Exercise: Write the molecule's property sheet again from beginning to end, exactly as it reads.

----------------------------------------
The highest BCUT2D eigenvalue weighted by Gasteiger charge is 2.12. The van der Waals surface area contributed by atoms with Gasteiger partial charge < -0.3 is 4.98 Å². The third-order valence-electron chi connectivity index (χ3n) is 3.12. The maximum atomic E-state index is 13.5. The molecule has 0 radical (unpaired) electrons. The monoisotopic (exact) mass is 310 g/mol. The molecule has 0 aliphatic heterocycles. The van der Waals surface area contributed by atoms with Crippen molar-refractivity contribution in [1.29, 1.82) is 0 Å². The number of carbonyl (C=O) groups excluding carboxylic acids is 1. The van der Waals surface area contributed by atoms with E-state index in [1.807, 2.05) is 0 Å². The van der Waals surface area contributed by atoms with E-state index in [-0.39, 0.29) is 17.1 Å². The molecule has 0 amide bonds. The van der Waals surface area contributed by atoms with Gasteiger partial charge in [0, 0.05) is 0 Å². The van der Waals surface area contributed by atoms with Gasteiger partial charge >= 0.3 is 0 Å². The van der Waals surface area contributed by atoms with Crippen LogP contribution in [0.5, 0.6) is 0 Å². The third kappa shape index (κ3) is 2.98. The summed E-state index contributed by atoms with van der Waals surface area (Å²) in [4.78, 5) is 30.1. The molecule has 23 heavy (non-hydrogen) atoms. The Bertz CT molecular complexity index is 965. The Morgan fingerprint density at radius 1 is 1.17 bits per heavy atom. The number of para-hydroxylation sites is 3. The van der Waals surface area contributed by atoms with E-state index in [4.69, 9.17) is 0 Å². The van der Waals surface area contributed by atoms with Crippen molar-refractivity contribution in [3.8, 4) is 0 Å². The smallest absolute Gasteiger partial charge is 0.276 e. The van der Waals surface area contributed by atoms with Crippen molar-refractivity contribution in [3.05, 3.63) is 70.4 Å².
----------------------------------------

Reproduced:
The highest BCUT2D eigenvalue weighted by Gasteiger charge is 2.12. The van der Waals surface area contributed by atoms with Gasteiger partial charge < -0.3 is 4.98 Å². The third-order valence-electron chi connectivity index (χ3n) is 3.12. The maximum atomic E-state index is 13.5. The molecule has 0 radical (unpaired) electrons. The monoisotopic (exact) mass is 310 g/mol. The molecule has 0 aliphatic heterocycles. The van der Waals surface area contributed by atoms with Crippen molar-refractivity contribution in [1.29, 1.82) is 0 Å². The number of carbonyl (C=O) groups excluding carboxylic acids is 1. The van der Waals surface area contributed by atoms with E-state index in [1.807, 2.05) is 0 Å². The van der Waals surface area contributed by atoms with E-state index in [-0.39, 0.29) is 17.1 Å². The molecule has 0 amide bonds. The van der Waals surface area contributed by atoms with Gasteiger partial charge in [0, 0.05) is 0 Å². The van der Waals surface area contributed by atoms with Gasteiger partial charge >= 0.3 is 0 Å². The van der Waals surface area contributed by atoms with Crippen LogP contribution in [0.5, 0.6) is 0 Å². The third kappa shape index (κ3) is 2.98. The summed E-state index contributed by atoms with van der Waals surface area (Å²) in [4.78, 5) is 30.1. The molecule has 23 heavy (non-hydrogen) atoms. The Bertz CT molecular complexity index is 965. The Morgan fingerprint density at radius 1 is 1.17 bits per heavy atom. The number of para-hydroxylation sites is 3. The van der Waals surface area contributed by atoms with E-state index in [4.69, 9.17) is 0 Å². The van der Waals surface area contributed by atoms with Crippen molar-refractivity contribution in [3.8, 4) is 0 Å². The smallest absolute Gasteiger partial charge is 0.276 e. The van der Waals surface area contributed by atoms with Crippen molar-refractivity contribution in [3.05, 3.63) is 70.4 Å².